Why Is Innovation So Difficult?
Innovation is a priority in most CPA firms today, but it's also a challenge. According to McKinsey, 84% of executives recognize that innovation is important to their business's growth strategy, but only 6% are satisfied with their innovation performance.
Why is innovation so difficult?
Innovation is a question of mindset. If your firm's leaders don't have the right mindset, transformative change and innovation are nearly impossible.
The problem is many firm leaders are happy with the status quo. The firm is profitable, there is plenty of work to go around, and they're comfortable delivering the same services and using the same technologies. Why change?
To get out of the rut, you need the following.
1. An abundance mindset
Innovative firms aren't happy with the status quo. They're looking for the next thing – the next service offering, the next technology, the next challenge. They have an abundance mindset.
An abundance mindset focuses on new opportunities and options, which leads to bigger thinking. Instead of questioning whether the firm has enough resources to innovate, they look for opportunities, knowing there will be enough resources and success to share with others.
2. A longer view
You can't be innovative if you're worried about today's problems. You can't be in innovation and have a tactical mindset at the same time.
Many firm leaders are so focused on today's client problems, personnel issues and deadlines to be innovative. Solving the problems on your desk right now isn't innovation – it's operations. Innovation demands a longer view.
Make time to think about five years from now. What clients do you want to work with? What services will you need to offer them? Which technologies and processes will you need to deliver those services effectively and efficiently? Start solving the problems of five years from now, and you'll start to innovate.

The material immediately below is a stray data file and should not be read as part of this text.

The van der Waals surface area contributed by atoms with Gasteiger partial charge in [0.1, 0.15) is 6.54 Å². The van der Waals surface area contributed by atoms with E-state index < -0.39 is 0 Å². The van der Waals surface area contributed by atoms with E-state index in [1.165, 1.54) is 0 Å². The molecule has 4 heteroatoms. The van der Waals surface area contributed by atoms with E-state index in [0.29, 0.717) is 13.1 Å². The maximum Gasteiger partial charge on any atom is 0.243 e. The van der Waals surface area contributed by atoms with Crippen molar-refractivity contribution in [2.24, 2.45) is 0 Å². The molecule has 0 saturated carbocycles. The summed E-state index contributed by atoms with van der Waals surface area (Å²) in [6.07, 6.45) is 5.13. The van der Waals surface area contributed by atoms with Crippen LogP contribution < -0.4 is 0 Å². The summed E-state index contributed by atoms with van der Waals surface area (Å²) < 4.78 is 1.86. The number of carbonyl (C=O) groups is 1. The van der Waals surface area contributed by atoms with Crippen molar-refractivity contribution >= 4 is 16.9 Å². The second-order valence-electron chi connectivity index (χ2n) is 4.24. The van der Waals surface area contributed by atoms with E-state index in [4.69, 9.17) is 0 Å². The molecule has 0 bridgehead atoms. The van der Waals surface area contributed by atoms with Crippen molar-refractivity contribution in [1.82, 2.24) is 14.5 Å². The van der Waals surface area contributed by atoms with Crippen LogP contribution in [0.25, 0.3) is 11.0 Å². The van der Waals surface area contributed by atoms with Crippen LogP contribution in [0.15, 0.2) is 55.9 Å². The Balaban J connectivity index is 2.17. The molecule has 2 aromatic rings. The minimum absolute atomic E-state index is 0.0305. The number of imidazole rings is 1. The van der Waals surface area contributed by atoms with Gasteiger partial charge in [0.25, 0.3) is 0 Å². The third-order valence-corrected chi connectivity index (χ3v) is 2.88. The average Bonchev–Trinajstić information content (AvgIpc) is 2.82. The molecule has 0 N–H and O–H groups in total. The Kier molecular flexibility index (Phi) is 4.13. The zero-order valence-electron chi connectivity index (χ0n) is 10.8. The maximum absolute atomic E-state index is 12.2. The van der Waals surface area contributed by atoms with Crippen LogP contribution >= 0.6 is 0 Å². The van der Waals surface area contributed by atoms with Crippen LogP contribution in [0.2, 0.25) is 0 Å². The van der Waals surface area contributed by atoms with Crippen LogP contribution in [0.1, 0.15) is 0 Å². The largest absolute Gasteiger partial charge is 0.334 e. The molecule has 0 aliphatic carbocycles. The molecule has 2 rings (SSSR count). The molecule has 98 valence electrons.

It takes a massive amount of energy to launch a space shuttle. The rockets have to provide enough power to propel the craft at seven miles per second, or 25,000 per hour. Without enough momentum, the spacecraft will end up trapped in Earth's orbit.
Innovation is also affected by a different kind of gravity. The gravity that keeps your firm from gathering enough momentum is your people's habits and routines, the comfort you feel now, the lengths people will go to to avoid discomfort and the amount of energy it takes to create a better result.
Many firms put together "innovation teams" that fail to achieve liftoff because they don't have the momentum to escape the gravitational pull of those habits and routines. Growth and innovation come from doing things that are uncomfortable, trying and failing and trying again. Innovation is never a clean process. It's messy.
Traits of an innovative organization
Having an innovation team or putting the word innovation in your firm's mission statement or website isn't enough to make it a reality. Consider the following traits of an innovative organization from the growth strategy consulting firm Innosight. How well does your firm stack up?
Always assume there's a better way to do things
Focus on deeply understanding clients' stated and unstated needs and desires
Collaborate across and beyond the organization, actively cross-pollinating
Recognize that success requires experimentation, rapid iteration and frequent failure
Empower people to take considered risks, voice dissenting opinions and seek needed resources
There's a lot of risk involved in being an innovative firm. Highly creative and disruptive ideas often sound crazy or impossible at first. If people fear they'll be ridiculed or shut down when they share big ideas, they simply won't share them.
Likewise, if people face consequences for participating in unsuccessful projects, they won't participate. Ensure your team knows they can share outrageous ideas and take reasonable risks without putting their reputations or careers on the line. That's an environment in which innovation can thrive.
Becoming an innovative firm takes a lot more than a whiteboard and a brainstorming session. It requires a willingness to get uncomfortable, shake up the status quo and a lot of trial and error. Innovation will always be difficult, but with the right mindset and momentum, you can begin to drive innovative performance in your firm.
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Marc Staut, Shareholder and Chief Innovation & Information Officer at Boomer Consulting, Inc., helps meet the growing needs of CPA firms by leveraging his experience to provide strategic technology assessments, planning, visioning and coaching. He feels that “technology should be an enabler – something that’s approachable, aligned with and integral to the success of each firm.” Marc is a regular speaker, author and panelist on technology in the accounting profession, cloud computing, mobile technology, leadership and vision.